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Orthodox Yeshiva refuses to ordain gay Rabbinical student

Orthodox Yeshiva refuses to ordain gay Rabbinical student

For the first time, a gay man has been ordained as an Orthodox rabbi

A Liberal Orthodox seminary in Riverdale, New York will not ordain its gay student.

What happened?

27-year-old Daniel Atwood is openly gay and engaged to be married. He is due to complete his fourth year of Rabbinical studies this spring.

‘Four years ago I came out as gay during my first year at Yeshivat Chovevei Torah (YCT) Rabbinical School, and it was decided that I would receive semicha [ordination] as their first openly gay student,’ Atwood told The Jewish Week. ‘After four years of study and my completing almost all of the program’s requirements, YCT decided not to give me semicha. News delivered to me only a few weeks ago, three months before my graduation, without any prior conversation on the matter.’

‘I always knew that being in the position that I am in would be a difficult process. I was always willing to navigate those challenges and work with YCT throughout this process. And I have always been fully committed to living my life according to Orthodox halacha [Jewish law],’ Atwood continued.

‘At the same time, I refuse to live anything but a dignified life, something I was always transparent about. Including not being closeted or secret about my Torah, my identity, my beliefs, or my relationship. Most importantly, I am grateful for all the support my immediate family and my partner, Judah Gavant, have given me over my years in rabbinical school.’

Atwood is now seeking an independent ordination.

The school’s response

In an email to The Jewish Week, Rabbi Dov Linzer, YCT’s president, declined to provide any specifics about the case. However, he issued the following statement:

‘We accept all students regardless of sexual orientation, provided that they are fully committed to Orthodox halachic observance. There have been students in the past that did not receive semicha, each one for reasons specific to his case. Out of respect for all our students, the yeshiva does not discuss particular students and why any student may or may not be receiving semicha.’

‘The yeshiva could have handled the process of informing Daniel, and coming to a timely decision, in a much better manner. And we are sorry for the hurt that was caused as a result.’

This decision marked an important turning point for the yeshiva, which was founded 20 years ago as a liberal alternative to the more conservative Yeshiva University. Founded by Rabbi Avi Weiss, the YCT has ordained over 100 rabbis.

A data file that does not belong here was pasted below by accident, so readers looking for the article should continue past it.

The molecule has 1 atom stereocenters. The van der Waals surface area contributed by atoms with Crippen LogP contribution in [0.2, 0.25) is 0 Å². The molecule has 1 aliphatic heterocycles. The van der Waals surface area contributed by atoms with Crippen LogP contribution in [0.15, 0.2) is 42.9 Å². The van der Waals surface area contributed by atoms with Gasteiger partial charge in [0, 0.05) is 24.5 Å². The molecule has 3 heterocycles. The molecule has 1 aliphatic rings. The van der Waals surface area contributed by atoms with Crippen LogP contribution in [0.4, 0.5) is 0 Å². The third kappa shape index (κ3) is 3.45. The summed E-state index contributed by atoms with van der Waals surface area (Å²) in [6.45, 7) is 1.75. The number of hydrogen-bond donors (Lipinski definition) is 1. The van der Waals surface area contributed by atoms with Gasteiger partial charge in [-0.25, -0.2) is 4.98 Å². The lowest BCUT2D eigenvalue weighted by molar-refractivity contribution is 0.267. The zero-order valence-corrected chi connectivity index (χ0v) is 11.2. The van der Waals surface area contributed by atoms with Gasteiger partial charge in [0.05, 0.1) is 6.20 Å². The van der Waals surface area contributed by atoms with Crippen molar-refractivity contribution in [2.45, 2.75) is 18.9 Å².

YCT’s decision about Atwood is seen by some as an attempt by the yeshiva to be more focused on the Orthodox world. Orthodox halacha maintains that Jewish law prohibits homosexuality. Though there has been more acceptance of the LGBTI community in recent years, it is rare that this inclusion reaches the leadership level.

‘I’ve never been more disappointed in Modern Orthodoxy and its institutions,’ YCT’s previous president, Rabbi Asher Lopatin, said. ‘We are supposed to stand for an unfearing loyalty to halacha. And it seems to me that there are so many who are acting out of fear and not who they really believe halachically can be a rabbi. We’re supposed to fear God alone. We’re not supposed to fear what other Jews are going to say about it.’

‘So it’s a real shameful moment,’ Rabbi Lopatin continued. ‘I hope that there will be dozens of Orthodox rabbis that step forward and say that we want to give this student semicha. And not dozens that are cowering behind closed doors.’

Classmates and Alumni

Classmates of Atwood’s were shocked and disappointed by YCT’s decision.

‘The last few weeks have been a very challenging and painful time to be a student at YCT,’ one student, who asked to remain anonymous, said. ‘We feel upset and angered about the process that led to this decision. When Daniel got engaged, I was excited because I thought YCT would affirm his choice and still grant him semicha. It was deeply saddening for me to learn that they wouldn’t.’

Alumni of the school were similarly distraught. They hoped Atwood’s ordination would be the start of a new era for gay yeshiva students.

‘People look to Chovevei to be a beacon for people who are trying to stay committed to the Orthodox world. And at the same time, not have to compromise their moral values,’ one graduate, Rabbi Aaron Potek, said.

‘If the leadership at Chovevei can’t find a way to make space for gay Orthodox rabbis, that sends a pretty devastating message to that community. And to the broader Orthodox community about what is and is not possible to be included in that world.’

‘We’re living at a time when people are trying to figure out how someone can be gay and keep halacha at the same time,’ said Rabbi Chai Posner, another YCT graduate.

‘This would be the first time an Orthodox rabbi would be granted semicha while being openly gay, and fair or not, that reality carries with it a certain level of expectations [in terms of adherence to halacha]. The bar is certainly raised for someone who is going to be a rabbi.’

Orthodox Judaism and the LGBTI community

YCT graduate Rabbi Aviad Bodner works at a synagogue on Manhattan’s Lower East Side. Here, almost a third of the leadership is LGBTI.

‘The Orthodox community must do more and can do more to be more welcoming to the LGBT community,’ Rabbi Bodner said.

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